Last week, both creators shared stories of how their channels were being threatened with a third copyright strike — and the possible termination of their channels — from an anonymous extortionist. The scammer offered to reverse the strikes in return for payment to a bitcoin wallet.
It’s a balance issue. Copyright strikes let copyright holders protect their content, but open the doors to this sort of extortion.
Those who are able to appeal the strikes don’t have it much easier. The process, when successful, can take at least a month — and during that time, “you can’t upload at all,” according to Pierce Riola, a voice actor whose YouTube channel been hit by similar extortion scams in the past.
Interesting read. Reminds me of the issue in the iOS App Store, where copycats copy successful apps, down to the pixel, and the original creators are stuck between the hard rock of legally pursuing the copiers, or pressing Apple for a takedown, which can take time, if successful at all.
In the YouTube channel example, should this be YouTube’s responsibility to fix? In the case of the App Store, does Apple have a responsibility to prevent or repair the app copying scourge?
[VIDEO] Joanna Stern got a hacker to try to break into her various webcams. The video is embedded in the main Loop post.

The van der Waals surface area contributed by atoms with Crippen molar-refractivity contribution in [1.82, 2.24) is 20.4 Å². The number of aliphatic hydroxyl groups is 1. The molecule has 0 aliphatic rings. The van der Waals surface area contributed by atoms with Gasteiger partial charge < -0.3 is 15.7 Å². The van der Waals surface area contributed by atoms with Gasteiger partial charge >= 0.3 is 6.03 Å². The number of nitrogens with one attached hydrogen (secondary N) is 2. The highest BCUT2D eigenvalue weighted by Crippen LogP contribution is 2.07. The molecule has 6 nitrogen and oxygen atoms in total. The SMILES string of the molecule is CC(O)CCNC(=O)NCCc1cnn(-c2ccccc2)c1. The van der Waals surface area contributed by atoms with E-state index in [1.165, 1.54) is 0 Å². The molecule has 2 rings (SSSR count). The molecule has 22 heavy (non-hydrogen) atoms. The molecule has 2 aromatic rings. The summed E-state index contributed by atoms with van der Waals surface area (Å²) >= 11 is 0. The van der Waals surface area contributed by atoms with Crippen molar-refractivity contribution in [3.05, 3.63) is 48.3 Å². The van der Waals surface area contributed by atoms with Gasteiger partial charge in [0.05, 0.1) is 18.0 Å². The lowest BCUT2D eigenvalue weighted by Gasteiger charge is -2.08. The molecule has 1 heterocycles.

Is putting tape over your webcam justified, or more like putting on a tinfoil hat? I’m in the former camp.
Clearly, keeping up with your various system updates will throw plenty of roadblocks in the way of a hacker, but plenty of people don’t do this.
Dr. Drang, from a longer piece on the responsibility shifts between Apple Senior VPs:
To me, Ahrendts’s five years in charge of Retail has been similar to Ive’s time as Chief Design Officer. The Apple Stores look better than ever, but they don’t work as well as they used to. No one I know looks forward to going to an Apple Store, even when it’s for the fun task of buying a new toy. No doubt a lot of this is due to Apple’s success and the mobs of people milling about, but Ahrendts didn’t solve the problem of efficiently handling the increased customer load.
Interesting take. Whether this is Ahrendts doing or a result of Apple’s massive growing pains, I do think there’s something to this.
And do head over to the original article and tap on that tiny asterisk after the phrase “milling about”, for a nice Yogi Berra quote.
Zack Whittaker, TechCrunch:
Apple is telling app developers to remove or properly disclose their use of analytics code that allows them to record how a user interacts with their iPhone apps — or face removal from the app store, TechCrunch can confirm.
In an email, an Apple spokesperson said: “Protecting user privacy is paramount in the Apple ecosystem. Our App Store Review Guidelines require that apps request explicit user consent and provide a clear visual indication when recording, logging, or otherwise making a record of user activity.”